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30 kilometres Personal Best Challenge

What a run, what a run, what a run. A new personal best (PB) on the 30 kilometres and – even more important – I am ready for the Druiven Marathon, two weeks from now.

I know, it’s just a little race, that isn’t important, looking at the big picture of this year. This year is all about the UTMB CCC (Courmayeur – Champex-Lac – Chamonix), but that race is far, far away. The end of August. And – as all runners do, I think – I like to know that I’m on schedule. That all my training is paying off.

RELATED: Chamonix, here we come


The Houffa Trail, last month, was a confirmation. It was my easiest ultra run so far, but after that I got sick. A serious flu, with fever on top. So the Druiven Marathon is going to be a test to see if I’ve recovered from that. And to make it a fun test, I want to beat my 21 year old self.

It means running a marathon in 4 hours and 30 minutes, which in turn means running 30 kilometres in 3 hours, 4 minutes and 51 seconds. In other words: 6 minutes and 10 seconds per kilometre. Okay, if I do that, I will be faster than 4:30, but I’m taking into account the stops at the refreshment stations to fill up my soft flasks.

Did I succeed?

So, did I succeed? I’ll tell you in a minute. However, before I do that, I want to look at my week with you. See, this hasn’t been an easy week. Including this 30 kilometres I’ve spent a total of 127 kilometres on my feet, including 4.418 metres of altitude. That’s the most I’ve run so far in a week. It also includes the training of last Tuesday, a 50 kilometres ultra run, with 1.451 metres of altitude. And yesterday’s sprint training.

What I want to say is that my legs didn’t feel rested today. And no, that’s not an excuse because … tam, tam, tam … I made it. I didn’t just beat the 3:04, I even stayed below 3 hours. How cool is that? I didn’t mean to. I didn’t plan to. It just happened. I just felt strong. Well, kind of strong.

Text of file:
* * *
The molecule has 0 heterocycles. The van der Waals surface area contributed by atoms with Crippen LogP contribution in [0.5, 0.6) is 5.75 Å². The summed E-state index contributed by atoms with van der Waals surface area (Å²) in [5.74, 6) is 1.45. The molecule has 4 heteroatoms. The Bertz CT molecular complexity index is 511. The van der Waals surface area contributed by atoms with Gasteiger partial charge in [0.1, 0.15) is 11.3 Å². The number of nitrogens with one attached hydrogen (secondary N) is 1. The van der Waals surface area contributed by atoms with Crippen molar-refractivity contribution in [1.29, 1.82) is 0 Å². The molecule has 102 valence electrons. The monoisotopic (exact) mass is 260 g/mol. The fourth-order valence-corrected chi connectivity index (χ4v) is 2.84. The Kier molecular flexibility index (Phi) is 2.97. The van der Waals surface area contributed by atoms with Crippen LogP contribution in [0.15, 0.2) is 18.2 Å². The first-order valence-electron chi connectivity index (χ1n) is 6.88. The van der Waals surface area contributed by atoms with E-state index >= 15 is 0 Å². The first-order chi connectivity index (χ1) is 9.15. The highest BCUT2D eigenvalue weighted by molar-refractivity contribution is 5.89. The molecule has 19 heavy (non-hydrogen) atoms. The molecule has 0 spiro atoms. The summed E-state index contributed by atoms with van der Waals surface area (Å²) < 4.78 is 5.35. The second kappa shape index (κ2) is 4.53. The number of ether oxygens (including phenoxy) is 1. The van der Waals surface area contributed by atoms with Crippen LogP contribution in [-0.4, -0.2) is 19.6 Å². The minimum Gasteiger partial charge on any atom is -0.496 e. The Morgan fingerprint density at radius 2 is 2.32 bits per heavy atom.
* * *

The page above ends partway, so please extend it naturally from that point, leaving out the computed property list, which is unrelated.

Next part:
Easy running

Six minutes and 10 seconds per kilometre nowadays is kind of slow for me. I like to run a bit faster. But on ultras I know I have to go slow, to keep on running till the end. However, I started out a bit too fast. The first 5 kilometres I ran 1 minute and 29 seconds faster than planned. From that point onwards, I stayed ahead of schedule. Sometimes a bit more, sometimes a bit less, as the trail was here and there just mud and some parts more river than road.

So at 10k I was 2:30 ahead and started to feel my legs, after this big training week. Yet, at 15k I was 1:44 faster. I lost a bit of time, not because of my tired legs, but because I had to cross a path that was totally under water. At 20k I was 2:42 ahead. Four kilometres later, I started to do some calculations in my head and started to believe in a time below 3 hours.

Could I stay below 3 hours?

Twenty five kilometres went by in 2:29:39, meaning I was 4:34 ahead of schedule. 18 seconds more and I would be under 3 hours. Eighteen seconds, with 5 kilometres to go, how hard could that be? That’s the moment I speeded up. The result, a new personal best: 2:57:37. More than 7 minutes faster than planned.

Yes, I know, it’s not an amazing time. However, I only started running (again) in the summer of 2021. Plus, my old personal best was 3:10:45, which I ran during the Tessenderlo Nature Marathon. So this time I was 13 minutes faster. And not just that, 87 percent of my run I ran either in heart rate zone one or two. Which simply means, all my training is paying off and I’m ready to beat my 30 years younger self. Let’s bring it on.

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